Beliefs and Foreign Policy Decision-Making
This is an advance summary of a forthcoming article in the Oxford Research Encyclopedia of Politics. Please check back later for the full article.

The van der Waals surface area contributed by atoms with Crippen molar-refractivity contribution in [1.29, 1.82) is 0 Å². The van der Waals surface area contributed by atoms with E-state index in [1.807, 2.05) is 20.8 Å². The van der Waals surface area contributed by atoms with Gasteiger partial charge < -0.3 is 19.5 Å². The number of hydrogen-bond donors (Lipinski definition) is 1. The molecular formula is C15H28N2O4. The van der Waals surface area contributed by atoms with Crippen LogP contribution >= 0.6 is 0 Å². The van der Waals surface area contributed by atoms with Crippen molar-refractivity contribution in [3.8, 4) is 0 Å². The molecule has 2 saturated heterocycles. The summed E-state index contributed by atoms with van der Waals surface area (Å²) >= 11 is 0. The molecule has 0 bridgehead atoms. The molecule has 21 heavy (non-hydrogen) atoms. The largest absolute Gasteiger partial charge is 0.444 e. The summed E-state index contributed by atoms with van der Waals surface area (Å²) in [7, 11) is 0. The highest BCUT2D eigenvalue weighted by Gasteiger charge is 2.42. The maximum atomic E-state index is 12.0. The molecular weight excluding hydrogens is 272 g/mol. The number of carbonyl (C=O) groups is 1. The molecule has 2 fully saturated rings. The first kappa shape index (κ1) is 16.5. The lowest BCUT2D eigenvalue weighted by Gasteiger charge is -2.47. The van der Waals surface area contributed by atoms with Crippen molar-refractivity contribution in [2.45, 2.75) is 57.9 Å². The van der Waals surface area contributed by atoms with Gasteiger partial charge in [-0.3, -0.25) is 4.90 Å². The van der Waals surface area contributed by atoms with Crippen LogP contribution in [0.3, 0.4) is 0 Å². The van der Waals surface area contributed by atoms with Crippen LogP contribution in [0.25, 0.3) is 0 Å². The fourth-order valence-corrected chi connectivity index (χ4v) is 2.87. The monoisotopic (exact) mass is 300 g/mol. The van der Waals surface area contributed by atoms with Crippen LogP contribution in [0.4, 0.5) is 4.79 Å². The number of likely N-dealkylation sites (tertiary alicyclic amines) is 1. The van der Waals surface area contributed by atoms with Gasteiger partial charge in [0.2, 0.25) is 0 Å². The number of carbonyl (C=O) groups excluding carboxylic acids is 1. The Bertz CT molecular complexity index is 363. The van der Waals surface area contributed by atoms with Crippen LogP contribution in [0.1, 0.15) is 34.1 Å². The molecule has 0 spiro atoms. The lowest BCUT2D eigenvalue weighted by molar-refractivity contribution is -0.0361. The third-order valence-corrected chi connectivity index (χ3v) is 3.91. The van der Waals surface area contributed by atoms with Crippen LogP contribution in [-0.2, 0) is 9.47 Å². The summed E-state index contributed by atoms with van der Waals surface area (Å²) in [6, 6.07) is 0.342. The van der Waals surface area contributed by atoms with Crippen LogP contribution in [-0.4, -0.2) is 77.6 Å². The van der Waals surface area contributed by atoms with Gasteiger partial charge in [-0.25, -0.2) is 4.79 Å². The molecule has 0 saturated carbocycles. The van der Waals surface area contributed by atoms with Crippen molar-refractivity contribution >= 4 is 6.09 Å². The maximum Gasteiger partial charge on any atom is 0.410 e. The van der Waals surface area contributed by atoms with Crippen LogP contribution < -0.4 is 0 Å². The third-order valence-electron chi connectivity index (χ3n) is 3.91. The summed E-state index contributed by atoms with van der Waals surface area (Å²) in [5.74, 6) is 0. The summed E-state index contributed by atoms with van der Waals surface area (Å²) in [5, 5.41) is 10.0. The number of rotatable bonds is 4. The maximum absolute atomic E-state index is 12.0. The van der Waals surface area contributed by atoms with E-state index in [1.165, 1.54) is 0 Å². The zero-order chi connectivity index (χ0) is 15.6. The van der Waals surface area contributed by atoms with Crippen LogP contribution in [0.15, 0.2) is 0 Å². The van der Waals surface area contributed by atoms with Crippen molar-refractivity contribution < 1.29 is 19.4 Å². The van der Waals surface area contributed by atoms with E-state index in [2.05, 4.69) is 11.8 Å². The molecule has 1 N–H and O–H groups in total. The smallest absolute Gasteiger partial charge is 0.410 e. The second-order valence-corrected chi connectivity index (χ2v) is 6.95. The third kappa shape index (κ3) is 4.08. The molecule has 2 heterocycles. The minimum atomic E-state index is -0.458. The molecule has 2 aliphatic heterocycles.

How do the beliefs of leaders affect foreign policy decision-making processes and outcomes? This question has been central to the study of Foreign Policy Decision-Making (FPDM), yet it receives scant attention in the broader international relations literature. Examining how scholars have studied the effect that beliefs have on foreign policy decisions and outcomes is a worthwhile pursuit. Doing so reveals how researchers think about key beliefs while trying to explain foreign policy. While there are key parallels with other academic disciplines, there are also key controversies and debates in this area. Despite these debates, there is one key accepted assumption: leaders matter. Individual leaders, their unique beliefs, and their unique cognitive limitations affect both the quality of the decision-making process and the direction of the foreign policy outcomes. The beliefs and images leaders hold act as powerful frames and limitations to incoming information. Despite the rich history of the field, scholars who study beliefs still have much more work to do to expand the generalizability of the rich set of qualitative findings in the literature. Scholars need more data, from more sources, for more leaders, to generate larger and more comprehensive data sets. There is a great opportunity to expand this field of research and paint a clearer picture of the decision-making process.